Tigers defiant in victory: 'We don't roll over'

Chris McCosky
The Detroit News
Justin Upton #8 of the Detroit Tigers celebrates with teammates after scoring in the second inning against the Baltimore Orioles at Oriole Park at Camden Yards on May 15, 2016 in Baltimore, Maryland.

Baltimore — Was it a stay of execution for manager Brad Ausmus? Only he, general manager Al Avila and owner Mike Ilitch know the answer to that.

But the Tigers' dramatic 6-5 win over the Orioles Sunday at least put a temporary halt to the misery of the past two weeks.

“With all the publicity we’ve been going through the last two weeks, it’s nice to go home with the momentum changing to our way,” said closer Francisco Rodriguez.

With the Tigers trailing 5-4 with two outs in the eighth inning, J.D. Martinez connected on a 3-2 fastball from sidewinding right-hander Darren O’Day and sent it over the wall in left center. Miguel Cabrera followed and hit the next pitch from O’Day over the 364 marker in left field.

BOX SCORE: Tigers 6, Orioles 5

It was like a lightning strike.

"When we came back against one of the best relievers in the game, the momentum totally changed," Rodriguez said. "The atmosphere changed. They were one pitch away — that's just how a good team comes back. I hope this is something we can take advantage of."

Alex Wilson pitched a scoreless eighth and Rodriguez, in just his third appearance since May 3, blew through the top of the Orioles order in the ninth to earn his ninth save.

“The big picture is, this was a bad road trip,” said Ausmus who the last few days has had to answer questions about his job security as the team lost 11 of 12 games. “But we still, I know these guys still believe this is a good team. We had to get through this stretch.

“Now we need to go home and play well, right away.”

The Tigers open a three-game series with the Twins at Comerica Park Monday.

Asked if the win had a little more meaning given all the rumors swirling around Ausmus, J.D. Martinez said, “Oh, yeah, obviously. You hate to think your manager’s job is on the line if you don’t go out and win a game. Because it’s not his fault. But this was a big win, all the way around.”

O’Day, one of the nastiest right-handed setup relievers in the game, particularly against right-handed hitters, thought he had Martinez struck out on a 2-2 slider that would have ended the eighth inning.

First-base umpire Mark Wegner ruled that Martinez checked his swing. Orioles manager Buck Showalter was apoplectic in the dugout and O’Day later told reporters that Wegner “embarrassed himself” with the call.

“I might’ve,” Martinez said when asked if though he swung. “I don’t know.”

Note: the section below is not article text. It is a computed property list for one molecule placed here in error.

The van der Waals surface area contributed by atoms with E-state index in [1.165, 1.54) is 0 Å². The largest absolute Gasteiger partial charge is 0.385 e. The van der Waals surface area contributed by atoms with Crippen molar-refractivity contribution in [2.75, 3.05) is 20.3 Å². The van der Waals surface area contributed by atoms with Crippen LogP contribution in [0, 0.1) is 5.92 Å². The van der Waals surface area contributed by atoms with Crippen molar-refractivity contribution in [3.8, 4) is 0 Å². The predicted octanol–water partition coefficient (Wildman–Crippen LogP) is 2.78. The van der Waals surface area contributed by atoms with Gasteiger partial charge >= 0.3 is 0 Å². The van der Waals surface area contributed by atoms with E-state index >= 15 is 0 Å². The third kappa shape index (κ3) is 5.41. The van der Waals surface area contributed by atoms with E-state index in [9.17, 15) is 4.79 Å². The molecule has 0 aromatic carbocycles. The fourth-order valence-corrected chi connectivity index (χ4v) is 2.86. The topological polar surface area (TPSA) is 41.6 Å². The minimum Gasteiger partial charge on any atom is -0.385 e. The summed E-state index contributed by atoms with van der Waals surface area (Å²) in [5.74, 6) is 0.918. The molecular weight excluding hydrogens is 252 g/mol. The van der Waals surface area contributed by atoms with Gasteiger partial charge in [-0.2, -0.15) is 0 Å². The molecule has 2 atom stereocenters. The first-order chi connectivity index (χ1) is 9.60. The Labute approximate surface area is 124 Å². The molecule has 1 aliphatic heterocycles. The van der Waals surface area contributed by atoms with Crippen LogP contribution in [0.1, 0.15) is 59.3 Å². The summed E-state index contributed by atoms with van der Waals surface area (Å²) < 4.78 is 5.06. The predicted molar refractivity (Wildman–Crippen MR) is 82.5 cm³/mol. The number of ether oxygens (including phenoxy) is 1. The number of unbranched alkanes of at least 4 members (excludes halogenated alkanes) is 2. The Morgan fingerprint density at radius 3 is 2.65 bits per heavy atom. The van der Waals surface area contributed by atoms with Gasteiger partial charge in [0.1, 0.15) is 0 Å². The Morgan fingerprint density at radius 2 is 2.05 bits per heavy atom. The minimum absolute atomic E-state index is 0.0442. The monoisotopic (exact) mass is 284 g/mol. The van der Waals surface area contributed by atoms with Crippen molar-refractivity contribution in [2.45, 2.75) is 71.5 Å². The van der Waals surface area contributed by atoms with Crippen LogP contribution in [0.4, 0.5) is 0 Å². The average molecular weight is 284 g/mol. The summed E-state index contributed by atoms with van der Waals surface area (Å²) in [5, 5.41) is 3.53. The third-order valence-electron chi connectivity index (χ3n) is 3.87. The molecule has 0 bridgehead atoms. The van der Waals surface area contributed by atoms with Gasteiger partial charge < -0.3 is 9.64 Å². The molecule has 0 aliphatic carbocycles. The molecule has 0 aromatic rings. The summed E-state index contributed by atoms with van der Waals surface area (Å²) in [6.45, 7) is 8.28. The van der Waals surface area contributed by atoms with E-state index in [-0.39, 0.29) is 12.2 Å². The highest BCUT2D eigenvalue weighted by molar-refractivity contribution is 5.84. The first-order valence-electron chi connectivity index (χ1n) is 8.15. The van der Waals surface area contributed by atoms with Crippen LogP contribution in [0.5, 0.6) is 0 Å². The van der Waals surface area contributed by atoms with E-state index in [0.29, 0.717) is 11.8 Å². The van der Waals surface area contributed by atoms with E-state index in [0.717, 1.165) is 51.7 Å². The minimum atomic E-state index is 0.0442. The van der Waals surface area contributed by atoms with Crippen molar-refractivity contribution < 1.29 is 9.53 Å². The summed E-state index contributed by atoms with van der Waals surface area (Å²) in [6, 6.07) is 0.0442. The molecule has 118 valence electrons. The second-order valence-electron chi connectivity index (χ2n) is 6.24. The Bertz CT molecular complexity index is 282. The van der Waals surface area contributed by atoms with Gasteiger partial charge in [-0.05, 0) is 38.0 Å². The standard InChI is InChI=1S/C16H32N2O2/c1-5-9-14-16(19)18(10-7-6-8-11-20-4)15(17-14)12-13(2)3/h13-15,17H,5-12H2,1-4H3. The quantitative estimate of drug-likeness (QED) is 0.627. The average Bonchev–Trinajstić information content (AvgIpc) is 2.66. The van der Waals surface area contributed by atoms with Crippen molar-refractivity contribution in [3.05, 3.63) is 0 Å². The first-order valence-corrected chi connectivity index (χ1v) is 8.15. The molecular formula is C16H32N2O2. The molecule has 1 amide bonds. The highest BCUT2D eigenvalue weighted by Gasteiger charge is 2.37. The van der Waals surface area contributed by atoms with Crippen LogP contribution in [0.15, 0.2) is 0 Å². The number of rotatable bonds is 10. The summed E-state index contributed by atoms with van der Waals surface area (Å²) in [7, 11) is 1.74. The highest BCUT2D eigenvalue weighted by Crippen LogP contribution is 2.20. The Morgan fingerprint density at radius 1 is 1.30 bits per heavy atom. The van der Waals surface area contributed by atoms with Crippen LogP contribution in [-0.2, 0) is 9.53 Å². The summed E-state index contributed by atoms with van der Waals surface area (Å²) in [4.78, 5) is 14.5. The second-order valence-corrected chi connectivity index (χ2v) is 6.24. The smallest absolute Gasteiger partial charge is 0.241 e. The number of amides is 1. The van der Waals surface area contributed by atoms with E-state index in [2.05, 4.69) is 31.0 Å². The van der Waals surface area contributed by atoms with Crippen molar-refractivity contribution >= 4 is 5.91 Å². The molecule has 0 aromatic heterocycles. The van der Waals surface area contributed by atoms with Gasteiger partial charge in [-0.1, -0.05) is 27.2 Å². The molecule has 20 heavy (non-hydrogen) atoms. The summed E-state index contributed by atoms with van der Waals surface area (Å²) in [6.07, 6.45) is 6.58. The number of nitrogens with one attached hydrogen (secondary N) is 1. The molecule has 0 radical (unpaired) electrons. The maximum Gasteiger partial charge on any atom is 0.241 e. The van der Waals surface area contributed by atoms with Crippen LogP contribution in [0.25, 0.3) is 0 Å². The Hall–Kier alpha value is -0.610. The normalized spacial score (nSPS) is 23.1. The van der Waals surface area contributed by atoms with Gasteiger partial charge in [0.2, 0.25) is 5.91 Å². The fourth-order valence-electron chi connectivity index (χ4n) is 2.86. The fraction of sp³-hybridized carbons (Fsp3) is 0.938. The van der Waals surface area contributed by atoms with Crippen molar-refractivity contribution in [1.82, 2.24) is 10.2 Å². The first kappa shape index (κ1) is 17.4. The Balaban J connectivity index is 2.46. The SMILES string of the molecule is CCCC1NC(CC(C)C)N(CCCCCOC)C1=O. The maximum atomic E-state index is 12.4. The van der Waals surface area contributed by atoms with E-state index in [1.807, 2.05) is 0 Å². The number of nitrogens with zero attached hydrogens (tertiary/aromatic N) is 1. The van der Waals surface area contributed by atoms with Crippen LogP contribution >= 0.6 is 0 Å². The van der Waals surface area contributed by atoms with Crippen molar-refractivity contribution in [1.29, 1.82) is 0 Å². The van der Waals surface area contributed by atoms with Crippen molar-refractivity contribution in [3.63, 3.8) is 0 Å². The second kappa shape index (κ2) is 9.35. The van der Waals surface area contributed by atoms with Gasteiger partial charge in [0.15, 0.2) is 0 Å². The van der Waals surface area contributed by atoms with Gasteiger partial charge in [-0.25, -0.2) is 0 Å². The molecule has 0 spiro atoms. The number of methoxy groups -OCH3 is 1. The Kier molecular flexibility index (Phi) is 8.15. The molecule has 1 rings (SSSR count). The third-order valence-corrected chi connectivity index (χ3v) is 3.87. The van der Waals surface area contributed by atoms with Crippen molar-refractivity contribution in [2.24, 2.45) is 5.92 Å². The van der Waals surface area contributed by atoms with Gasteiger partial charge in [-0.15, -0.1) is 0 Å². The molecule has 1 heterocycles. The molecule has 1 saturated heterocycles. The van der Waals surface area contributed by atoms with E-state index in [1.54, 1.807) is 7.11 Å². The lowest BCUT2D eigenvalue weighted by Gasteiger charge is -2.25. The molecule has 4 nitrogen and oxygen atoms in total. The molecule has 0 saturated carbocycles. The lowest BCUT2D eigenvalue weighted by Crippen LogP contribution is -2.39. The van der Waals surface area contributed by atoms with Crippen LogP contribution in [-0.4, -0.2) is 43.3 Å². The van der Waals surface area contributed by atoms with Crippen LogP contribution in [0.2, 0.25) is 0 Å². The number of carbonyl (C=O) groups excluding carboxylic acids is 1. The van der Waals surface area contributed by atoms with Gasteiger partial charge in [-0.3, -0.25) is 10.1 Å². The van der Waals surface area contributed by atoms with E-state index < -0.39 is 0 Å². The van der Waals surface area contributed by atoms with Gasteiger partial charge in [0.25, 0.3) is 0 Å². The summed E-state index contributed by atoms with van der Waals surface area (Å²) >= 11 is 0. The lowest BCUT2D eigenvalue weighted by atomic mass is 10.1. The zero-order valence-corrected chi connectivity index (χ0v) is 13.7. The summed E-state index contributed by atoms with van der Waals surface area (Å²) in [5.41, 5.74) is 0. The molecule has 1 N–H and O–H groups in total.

O’Day had alternated getting Martinez out with all sliders or all fastballs. Both are tough coming from the extreme sidearm delivery.

“His whole game is deception,” Martinez said. “He makes you uncomfortable in the box. That’s how you feel when you are up there. You have to try and harness it, control it and try to battle him. That’s all I was trying to do — battle.”

Martinez said the Orioles pitching plan all series was to throw him fastballs up in the zone. So when O’Day threw one on 3-2, Martinez was ready.

“That game was pretty much in the bank for them,” Martinez said. “We were able to steal it from them. We kept battling and we finally got things to go our way.”

The lead changed hands four times. Ian Kinsler contributed a double and home run. Steven Moya, making the most of his promotion from Toledo, had three hits including a double and a triple. Justin Upton had two hits and Cabrera knocked in two runs.

The Tigers produced six runs and 13 hits and still left 11 on base.

“This showed me the same thing it shows me every night,” said Upton, when asked about the team’s persistence. “We battle our butts off every single game. Today it worked out for us.”

But don’t try to sell Upton on the idea that the win should provide a sense of relief. He’s not buying that.

“Nobody feels sorry for us, man,” he said. “Maybe y’all do. We don’t feel sorry for ourselves. Those teams that beat us are happy with those wins. And we’re happy with ours. We need every win.”

The Tigers bullpen, which has been on a miserable run of late (20 runs allowed in the last seven games), shut down the Orioles for the final 4 2/3 innings and got a surprise boost from rookie Warwick Saupold.

After making his major-league debut Saturday night, he pitched 2 2/3 scoreless innings, struck out four and earned his first big-league win.

“Just had a sit back and take a deep breath,” said Saupold, who struck out Pedro Alvarez with the bases loaded in the fifth inning. “They’re human beings just like me and everybody else. I just had to make my pitches and get guys out.”

It was the first lead the Tigers maintained longer than a half-inning the entire series.

“This team doesn’t roll over,” Ausmus said. “I know it’s been 11 losses in 12 games, but they never quit. They never stop. They never mope. They never come in and say, ‘I don’t want to do batting practice, I don’t want to take ground balls.’

“They do their work every day. It stinks to lose, but they go about it the right way. I’d be shocked if this team ever rolled over at any point.”

Ausmus was asked if, given the rumors, this win was more emotional for him, personally?

“I go home with the win or the loss, that’s my only stat,” he said. “So every win is emotional.”

Twitter: @cmccosky